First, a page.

The Pakistani side invited technically capable and financially sound Chinese companies in the exploration, development and production of metallic minerals.
Both sides agreed to continue cooperation in areas including Emerging Technologies Maritime sector, Mines and Minerals (Oil & Gas), Tourism.
Regarding Sukkur-Multan (M-5) project, the Chinese side expressed concerns about the deductions by the Employer unilaterally, the non-payment of remaining 50% of retention money and deductions from the works already completed and claims.
After detailed deliberations, both sides agreed that Employer’s and EPC Contractor’s issues shall be expeditiously resolved as per provisions of contract.
Both the countries agreed that financing negotiations of the Mainline-I project of the CPEC would focus on package-I, whose five sub-projects had been confirmed. The two sides agreed to make efforts to reach agreement on the terms of financing in a timely manner.
Discussion on ML-I is an ongoing process and issues like loan currency mix and interest rates remain unresolved, Umar said.
Both the sides agreed that the DI Khan-Zhob project was on high priority list and the loan request forwarded by the Pakistani side on the new format would be positively considered by China.
The JCC agreed to take the realignment of KKH from Thakot to Raikot Projects as one of the short-term projects instead of the Thakot-Raikot N-35 remaining portion and advance the realignment as a priority.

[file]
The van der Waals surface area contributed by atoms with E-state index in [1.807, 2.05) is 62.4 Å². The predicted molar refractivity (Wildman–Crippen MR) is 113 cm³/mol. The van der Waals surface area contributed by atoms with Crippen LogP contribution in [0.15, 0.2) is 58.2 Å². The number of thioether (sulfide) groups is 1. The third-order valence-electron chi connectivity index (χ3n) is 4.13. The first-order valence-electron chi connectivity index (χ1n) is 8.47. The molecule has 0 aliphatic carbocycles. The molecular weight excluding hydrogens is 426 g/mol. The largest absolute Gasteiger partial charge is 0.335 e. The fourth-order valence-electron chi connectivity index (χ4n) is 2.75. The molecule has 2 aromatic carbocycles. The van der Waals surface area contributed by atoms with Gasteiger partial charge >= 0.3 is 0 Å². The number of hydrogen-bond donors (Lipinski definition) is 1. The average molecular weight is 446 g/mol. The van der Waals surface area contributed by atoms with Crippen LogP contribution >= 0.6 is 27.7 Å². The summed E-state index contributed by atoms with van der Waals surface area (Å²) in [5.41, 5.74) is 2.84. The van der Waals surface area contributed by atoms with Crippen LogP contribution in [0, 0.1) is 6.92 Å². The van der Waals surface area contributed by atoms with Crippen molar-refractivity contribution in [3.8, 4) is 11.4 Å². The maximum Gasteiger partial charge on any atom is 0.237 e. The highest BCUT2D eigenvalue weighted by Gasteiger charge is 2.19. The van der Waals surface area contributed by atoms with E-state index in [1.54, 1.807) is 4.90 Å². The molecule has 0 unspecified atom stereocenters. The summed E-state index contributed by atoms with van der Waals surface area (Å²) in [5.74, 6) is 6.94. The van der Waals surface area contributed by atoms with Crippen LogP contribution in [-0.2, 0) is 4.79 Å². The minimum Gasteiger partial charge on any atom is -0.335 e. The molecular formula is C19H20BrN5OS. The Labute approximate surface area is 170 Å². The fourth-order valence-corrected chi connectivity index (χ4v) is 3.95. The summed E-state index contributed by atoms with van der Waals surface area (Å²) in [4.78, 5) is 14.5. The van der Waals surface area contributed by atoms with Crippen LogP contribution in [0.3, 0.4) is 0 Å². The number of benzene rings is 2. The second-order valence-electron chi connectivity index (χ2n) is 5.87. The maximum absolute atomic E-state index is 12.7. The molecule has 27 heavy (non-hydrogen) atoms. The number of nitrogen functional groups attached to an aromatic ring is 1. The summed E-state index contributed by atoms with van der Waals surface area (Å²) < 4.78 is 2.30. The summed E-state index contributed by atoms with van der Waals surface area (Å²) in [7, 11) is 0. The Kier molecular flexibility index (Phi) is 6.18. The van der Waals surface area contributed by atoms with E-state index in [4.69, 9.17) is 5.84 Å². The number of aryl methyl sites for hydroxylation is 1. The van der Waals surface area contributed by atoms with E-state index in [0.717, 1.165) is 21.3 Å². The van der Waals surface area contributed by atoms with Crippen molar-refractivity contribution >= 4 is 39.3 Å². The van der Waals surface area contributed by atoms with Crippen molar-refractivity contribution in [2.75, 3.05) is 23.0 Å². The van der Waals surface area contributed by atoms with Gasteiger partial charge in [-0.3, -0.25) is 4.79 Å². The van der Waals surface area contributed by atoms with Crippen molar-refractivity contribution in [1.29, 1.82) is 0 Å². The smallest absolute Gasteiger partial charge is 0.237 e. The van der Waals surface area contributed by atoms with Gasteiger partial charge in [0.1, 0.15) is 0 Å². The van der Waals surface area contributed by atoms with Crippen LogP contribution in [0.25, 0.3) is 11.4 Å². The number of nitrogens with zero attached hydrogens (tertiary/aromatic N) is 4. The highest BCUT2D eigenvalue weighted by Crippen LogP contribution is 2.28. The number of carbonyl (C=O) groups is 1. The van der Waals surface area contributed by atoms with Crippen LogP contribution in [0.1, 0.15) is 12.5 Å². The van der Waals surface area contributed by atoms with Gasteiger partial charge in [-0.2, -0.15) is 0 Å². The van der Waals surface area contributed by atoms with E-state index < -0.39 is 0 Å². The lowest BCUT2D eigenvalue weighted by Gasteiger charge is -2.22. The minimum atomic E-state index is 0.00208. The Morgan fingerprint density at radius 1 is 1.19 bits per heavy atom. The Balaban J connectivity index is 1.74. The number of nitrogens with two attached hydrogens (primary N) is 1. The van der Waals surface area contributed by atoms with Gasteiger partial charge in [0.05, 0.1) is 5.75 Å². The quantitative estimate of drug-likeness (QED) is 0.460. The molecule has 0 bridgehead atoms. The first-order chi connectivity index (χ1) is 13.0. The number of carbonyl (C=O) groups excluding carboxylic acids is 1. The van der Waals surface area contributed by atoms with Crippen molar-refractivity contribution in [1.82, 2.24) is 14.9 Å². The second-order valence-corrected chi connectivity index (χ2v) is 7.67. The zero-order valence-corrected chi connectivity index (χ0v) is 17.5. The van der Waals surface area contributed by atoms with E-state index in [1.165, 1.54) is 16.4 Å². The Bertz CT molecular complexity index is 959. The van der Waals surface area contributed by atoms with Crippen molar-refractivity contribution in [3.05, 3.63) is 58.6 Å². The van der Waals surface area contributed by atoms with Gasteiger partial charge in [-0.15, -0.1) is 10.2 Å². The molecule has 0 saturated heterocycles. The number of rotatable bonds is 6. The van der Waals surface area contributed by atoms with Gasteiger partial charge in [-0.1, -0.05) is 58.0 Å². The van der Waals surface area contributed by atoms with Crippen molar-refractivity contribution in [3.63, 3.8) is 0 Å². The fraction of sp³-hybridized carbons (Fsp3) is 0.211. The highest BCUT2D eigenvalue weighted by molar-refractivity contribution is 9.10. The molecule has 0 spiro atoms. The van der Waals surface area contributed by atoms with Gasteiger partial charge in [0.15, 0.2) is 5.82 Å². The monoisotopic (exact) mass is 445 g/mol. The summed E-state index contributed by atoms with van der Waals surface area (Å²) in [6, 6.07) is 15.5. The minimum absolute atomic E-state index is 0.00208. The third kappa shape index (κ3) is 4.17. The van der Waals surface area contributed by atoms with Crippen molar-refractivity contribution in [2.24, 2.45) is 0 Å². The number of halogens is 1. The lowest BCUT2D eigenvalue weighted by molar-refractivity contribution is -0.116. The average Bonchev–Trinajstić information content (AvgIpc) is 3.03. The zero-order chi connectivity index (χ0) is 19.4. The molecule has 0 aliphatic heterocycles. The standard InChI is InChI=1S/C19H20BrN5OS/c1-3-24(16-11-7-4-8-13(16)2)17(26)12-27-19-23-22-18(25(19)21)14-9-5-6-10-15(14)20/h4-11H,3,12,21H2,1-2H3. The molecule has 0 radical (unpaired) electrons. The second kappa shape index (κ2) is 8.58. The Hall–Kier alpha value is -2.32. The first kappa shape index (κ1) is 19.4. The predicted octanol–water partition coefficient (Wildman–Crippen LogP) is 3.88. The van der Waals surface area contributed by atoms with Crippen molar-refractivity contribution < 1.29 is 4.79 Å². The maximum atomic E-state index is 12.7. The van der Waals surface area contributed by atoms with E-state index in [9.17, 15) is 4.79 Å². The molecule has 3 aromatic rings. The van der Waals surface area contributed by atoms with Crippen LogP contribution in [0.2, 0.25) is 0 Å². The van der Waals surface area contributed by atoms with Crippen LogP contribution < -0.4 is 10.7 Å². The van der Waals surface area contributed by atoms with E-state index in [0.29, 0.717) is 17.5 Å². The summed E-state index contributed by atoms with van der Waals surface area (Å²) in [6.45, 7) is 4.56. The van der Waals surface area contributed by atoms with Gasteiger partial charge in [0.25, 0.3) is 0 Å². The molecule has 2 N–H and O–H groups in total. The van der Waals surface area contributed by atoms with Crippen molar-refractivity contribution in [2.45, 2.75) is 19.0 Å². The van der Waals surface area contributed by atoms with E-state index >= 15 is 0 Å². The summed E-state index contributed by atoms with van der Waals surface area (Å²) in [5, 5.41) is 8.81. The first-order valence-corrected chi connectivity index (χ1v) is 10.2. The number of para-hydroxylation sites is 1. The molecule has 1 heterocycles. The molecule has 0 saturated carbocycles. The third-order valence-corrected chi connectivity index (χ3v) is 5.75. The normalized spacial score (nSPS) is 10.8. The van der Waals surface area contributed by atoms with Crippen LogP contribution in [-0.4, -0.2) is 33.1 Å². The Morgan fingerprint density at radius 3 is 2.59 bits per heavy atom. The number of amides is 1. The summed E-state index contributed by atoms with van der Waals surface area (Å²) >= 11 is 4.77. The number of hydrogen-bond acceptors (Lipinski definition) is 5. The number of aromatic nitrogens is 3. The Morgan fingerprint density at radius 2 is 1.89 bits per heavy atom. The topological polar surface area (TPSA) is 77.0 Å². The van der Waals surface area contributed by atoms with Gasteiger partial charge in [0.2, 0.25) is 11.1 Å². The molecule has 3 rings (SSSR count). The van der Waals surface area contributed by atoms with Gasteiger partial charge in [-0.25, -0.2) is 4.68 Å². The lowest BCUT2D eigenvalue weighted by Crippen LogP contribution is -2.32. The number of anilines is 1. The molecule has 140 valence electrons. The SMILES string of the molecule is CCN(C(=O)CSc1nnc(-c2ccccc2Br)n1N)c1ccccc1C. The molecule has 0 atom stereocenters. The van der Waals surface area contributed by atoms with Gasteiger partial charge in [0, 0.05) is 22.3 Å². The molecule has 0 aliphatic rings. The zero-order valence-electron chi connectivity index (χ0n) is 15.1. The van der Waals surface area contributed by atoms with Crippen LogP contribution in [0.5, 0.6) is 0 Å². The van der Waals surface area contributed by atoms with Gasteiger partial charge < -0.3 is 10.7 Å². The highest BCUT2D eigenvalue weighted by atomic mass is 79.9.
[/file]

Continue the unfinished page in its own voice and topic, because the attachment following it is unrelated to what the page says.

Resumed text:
It was decided that the Pakistani side will process loan requests for Chitral-Shandoor-Gilgit (369km) project for consideration of the Chinese side. They decided to deliberate on Mirpur-Muzaffarabad-Mansehra (MMM) project after the approval of its PC-1.
It was agreed to discuss Peshawar-DI Khan Motorway and Dir-Chakdara Motorway after approval of their PC-1s by Pakistan.
Pakistan proposed to include Chitral Chakdara M-1 (Swat Motorway) as part of CPEC Western Corridor.
The Chinese side agreed to consider it after the submission of the project proposal. Both the sides agreed to implement 300MW Coal-fired Power Plant in Gwadar as soon as possible.
In order to encourage the substantial commencement of the project and put it into commercial operation at the earliest, Pakistan and China agreed to jointly create favourable conditions for project financing.
Considering the impact of the Covid-19 pandemic, the extension in financing closing date and the commercial operation date will be evaluated.
Pakistan and China reaffirmed that a secure environment was vital to the development of CPEC. The two sides agreed that under a significantly evolved regional security environment, threats had complicated security challenges confronting CPEC.
Our learning from the Dasu attack is that Pakistan has to provide a kind of security to non-CPEC projects that is available to the CPEC scheme, said Umar.
Both the sides strongly condemned recent terrorist attacks targeting CPEC projects.
Pakistan and China signed an MOU for the establishment of a Joint Working Group (JWG) on information technology.
The most exciting development of the 10th JCC is the decision to set up an information technology joint working group, as IT is tomorrow’s economy, said Umar.
Letter of Exchange of Provision of Balochistan Solar Power Lighting Equipment and Provision of Medical Equipment and Material were also signed.
The JCC also announced the signing of MoU on Karachi Coastal Comprehensive Development Zone (KCCDZ) and Agreement of Cooperation Framework between Ningbo Port and Gwadar Port as well as Lease deed of Gwadar Expo Centre.